Full disclosure: Nobody really knows the “exact” origin of the candy cane. But several tales and confirmed historical facts help paint a minty picture.
Candy canes are one of the most beloved sweet treats at Christmastime. And, of course, candy canes are also go-to Christmas stocking stuffers and Christmas tree decorations.
But how exactly did candy canes become a Christmas tradition? Who invented candy canes? What do candy canes symbolize? Are candy canes have a religious history?
As it turns out, the history of candy canes and their symbolism is a bit murky, to say the least.
Separating Candy Cane Fact From Folklore
Many Christmas traditions have storied histories. For example, when it comes to the origins of Christmas stockings, the most popular story is rooted in St. Nicholas leaving gold in the socks of a widower’s three daughters.
When it comes to candy canes, there are also many tales, but little documented evidence. Smithonsian.com says, “There are a lot of explanations floating around out there about the candy cane—but almost none of them are true.” And as Time Magazine puts it, “The history of the candy cane is mired in folklore.”
Of course, with Christmas being a celebration rooted in Christian tradition to honor the first coming of Jesus Christ, many of the stories have religious roots.
What are those stories? Let’s explore the three most common.
The German Choirmaster
As the story goes, “church history” states that back 1670 the choirmaster Germany’s Cologne Cathedral was facing an all-to common problem: keeping children still, quiet, and engaged during long Christmas services.
In search of a solution, he visited a local candymaker, and as legend tells it, the choirmaster paused when he saw white “sugar sticks.” Thinking these sugar sticks could do just the trick, but worrying giving children sugar during worship may be frowned upon, he allegedly asked the candymaker if he could bend the top to make the sticks look more like a shepherd's cane.
This way, the children could remember the shepherd’s that visited the infant Jesus—and the white color could be used to teach children about living a sinless life.
However, according to Snopes, no one has been able to produce documentation that either confirms the account or reliably dates it to the 17th century. Moreover, the first written references of candy canes at Christmas didn’t pop up until 1874, which is 200 years after it was reportedly invented and popularized, the fact checking organization says.
The Indiana Candymaker
The Indiana-based candymaker story competes most directly with the German choirmaster account. In this origin story, which reportedly takes on the same timeline as the choirmaster tale, it’s said that the Indiana confectioner wanted to make a candy that could be a “witness,” incorporating multiple symbols from the birth, ministry, and death of Jesus.
Legend says the shape of the cane—a “J”— pays homage to His name, as well as the shepherd’s stick. The white would represent purity and the sinless nature of Jesus. Finally, thinking the candy was far too plain, the candymaker stained it red to symbolize the blood Jesus shed on the cross.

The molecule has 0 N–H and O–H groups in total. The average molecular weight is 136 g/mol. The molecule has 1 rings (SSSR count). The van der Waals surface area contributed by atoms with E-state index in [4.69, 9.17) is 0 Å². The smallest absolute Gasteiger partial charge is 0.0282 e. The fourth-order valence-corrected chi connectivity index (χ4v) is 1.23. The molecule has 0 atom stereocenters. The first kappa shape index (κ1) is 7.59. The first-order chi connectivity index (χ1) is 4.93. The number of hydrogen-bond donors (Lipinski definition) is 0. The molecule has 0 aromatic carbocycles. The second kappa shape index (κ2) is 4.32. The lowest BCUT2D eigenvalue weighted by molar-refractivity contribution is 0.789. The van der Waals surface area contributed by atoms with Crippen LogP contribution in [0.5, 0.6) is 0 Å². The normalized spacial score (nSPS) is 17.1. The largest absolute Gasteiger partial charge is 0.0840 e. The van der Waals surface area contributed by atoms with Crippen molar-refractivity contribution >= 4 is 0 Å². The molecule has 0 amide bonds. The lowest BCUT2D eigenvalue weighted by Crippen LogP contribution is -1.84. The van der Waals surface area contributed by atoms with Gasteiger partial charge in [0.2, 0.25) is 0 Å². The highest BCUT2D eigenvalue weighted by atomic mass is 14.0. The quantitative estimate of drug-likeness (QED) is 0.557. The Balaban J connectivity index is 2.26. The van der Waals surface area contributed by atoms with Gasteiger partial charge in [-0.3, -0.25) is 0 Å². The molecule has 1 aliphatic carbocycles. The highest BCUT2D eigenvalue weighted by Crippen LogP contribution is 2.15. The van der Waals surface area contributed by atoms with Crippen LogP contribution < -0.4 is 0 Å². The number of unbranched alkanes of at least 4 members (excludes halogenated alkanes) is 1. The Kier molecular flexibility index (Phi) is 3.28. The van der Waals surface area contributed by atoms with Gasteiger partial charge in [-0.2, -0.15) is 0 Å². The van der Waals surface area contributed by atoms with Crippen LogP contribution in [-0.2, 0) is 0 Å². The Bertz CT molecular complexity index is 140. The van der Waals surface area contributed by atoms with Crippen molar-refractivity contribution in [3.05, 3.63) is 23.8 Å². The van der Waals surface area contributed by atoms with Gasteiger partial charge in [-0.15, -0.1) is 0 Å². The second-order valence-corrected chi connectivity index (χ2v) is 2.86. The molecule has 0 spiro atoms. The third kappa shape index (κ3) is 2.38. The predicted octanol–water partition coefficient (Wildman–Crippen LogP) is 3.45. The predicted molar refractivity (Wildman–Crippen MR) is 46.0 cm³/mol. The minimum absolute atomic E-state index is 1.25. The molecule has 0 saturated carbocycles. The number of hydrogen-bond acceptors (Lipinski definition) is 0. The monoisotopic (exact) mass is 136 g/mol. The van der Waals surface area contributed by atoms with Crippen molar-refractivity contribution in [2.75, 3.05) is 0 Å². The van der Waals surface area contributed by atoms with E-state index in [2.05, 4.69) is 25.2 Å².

Once again, this story has a few problematic historical references, according to Snopes, with the biggest error in the locale of the supposed invention. Indiana didn’t exist in the 17th century, and it’s hard to fathom that history would neglect to record this inventor’s name.
This story speaks more to why candy canes may have become part of Christmas tradition, but not too much detail as to who created them or exactly when.
In this story, candy canes became part of Christmas tradition in the United States in 1847 when German immigrant August Imgard, who’s said to be the one who introduced Christmas trees in Ohio, decorated his tree with candy canes.
While most don’t dispute his claim to Christmas tree fame, there’s contradicting evidence on whether candy canes were used as ornaments.
The Undisputed Piece of Candy Cane History
While we may not know when, how, or who invented candy canes, what we do know is that the Keller Machine, invented in the mid-1950s, changed candy cane production for the better.
Candymaker Bob McCormack was reportedly having trouble consistently creating hooked candy canes; many were ending up in the trash. That’s until Father Gregory Keller, a Catholic priest and the brother-in-law of the candymaker, invented a machine that automated the process.
Soon after, the machine was reportedly perfected by two of McCormack’s employees, helping the candies come out perfect nearly every time.
As they say, the rest is history. Regardless of how candy canes came to be part of the Christmas celebration, they’re here and here to stay. So, when it comes time to decorate the tree or stuff your Christmas stockings, add candy canes with cheer.